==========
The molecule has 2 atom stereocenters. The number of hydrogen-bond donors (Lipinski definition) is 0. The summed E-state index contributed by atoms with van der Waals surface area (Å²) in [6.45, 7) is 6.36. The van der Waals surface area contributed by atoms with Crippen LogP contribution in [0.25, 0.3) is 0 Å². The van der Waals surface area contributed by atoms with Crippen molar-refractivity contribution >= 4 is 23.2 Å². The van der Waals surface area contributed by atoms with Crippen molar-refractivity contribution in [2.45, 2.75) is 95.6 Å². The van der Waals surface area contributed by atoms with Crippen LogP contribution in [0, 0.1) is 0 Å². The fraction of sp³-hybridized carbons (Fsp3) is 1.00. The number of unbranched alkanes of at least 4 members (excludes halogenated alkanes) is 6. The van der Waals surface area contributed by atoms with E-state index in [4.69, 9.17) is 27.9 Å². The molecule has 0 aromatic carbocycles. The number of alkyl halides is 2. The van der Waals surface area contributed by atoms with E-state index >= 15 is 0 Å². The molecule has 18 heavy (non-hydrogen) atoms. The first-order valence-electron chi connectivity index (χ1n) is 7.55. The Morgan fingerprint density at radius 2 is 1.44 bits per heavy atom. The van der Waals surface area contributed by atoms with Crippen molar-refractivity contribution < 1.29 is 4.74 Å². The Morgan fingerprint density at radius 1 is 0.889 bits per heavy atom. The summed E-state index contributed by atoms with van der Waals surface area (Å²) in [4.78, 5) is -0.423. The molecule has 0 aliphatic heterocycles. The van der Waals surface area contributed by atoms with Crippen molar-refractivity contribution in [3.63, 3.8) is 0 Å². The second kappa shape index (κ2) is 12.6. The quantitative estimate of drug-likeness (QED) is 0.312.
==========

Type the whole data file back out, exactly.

The molecule has 2 atom stereocenters. The number of hydrogen-bond donors (Lipinski definition) is 0. The summed E-state index contributed by atoms with van der Waals surface area (Å²) in [6.45, 7) is 6.36. The van der Waals surface area contributed by atoms with Crippen LogP contribution in [0.25, 0.3) is 0 Å². The van der Waals surface area contributed by atoms with Crippen molar-refractivity contribution >= 4 is 23.2 Å². The van der Waals surface area contributed by atoms with Crippen molar-refractivity contribution in [2.45, 2.75) is 95.6 Å². The van der Waals surface area contributed by atoms with Crippen LogP contribution in [0, 0.1) is 0 Å². The fraction of sp³-hybridized carbons (Fsp3) is 1.00. The number of unbranched alkanes of at least 4 members (excludes halogenated alkanes) is 6. The van der Waals surface area contributed by atoms with E-state index in [4.69, 9.17) is 27.9 Å². The molecule has 0 aromatic carbocycles. The number of alkyl halides is 2. The van der Waals surface area contributed by atoms with E-state index >= 15 is 0 Å². The molecule has 18 heavy (non-hydrogen) atoms. The first-order valence-electron chi connectivity index (χ1n) is 7.55. The Morgan fingerprint density at radius 2 is 1.44 bits per heavy atom. The van der Waals surface area contributed by atoms with Crippen molar-refractivity contribution < 1.29 is 4.74 Å². The Morgan fingerprint density at radius 1 is 0.889 bits per heavy atom. The summed E-state index contributed by atoms with van der Waals surface area (Å²) in [4.78, 5) is -0.423. The molecule has 0 aliphatic heterocycles. The van der Waals surface area contributed by atoms with Crippen molar-refractivity contribution in [3.63, 3.8) is 0 Å². The second kappa shape index (κ2) is 12.6. The quantitative estimate of drug-likeness (QED) is 0.312.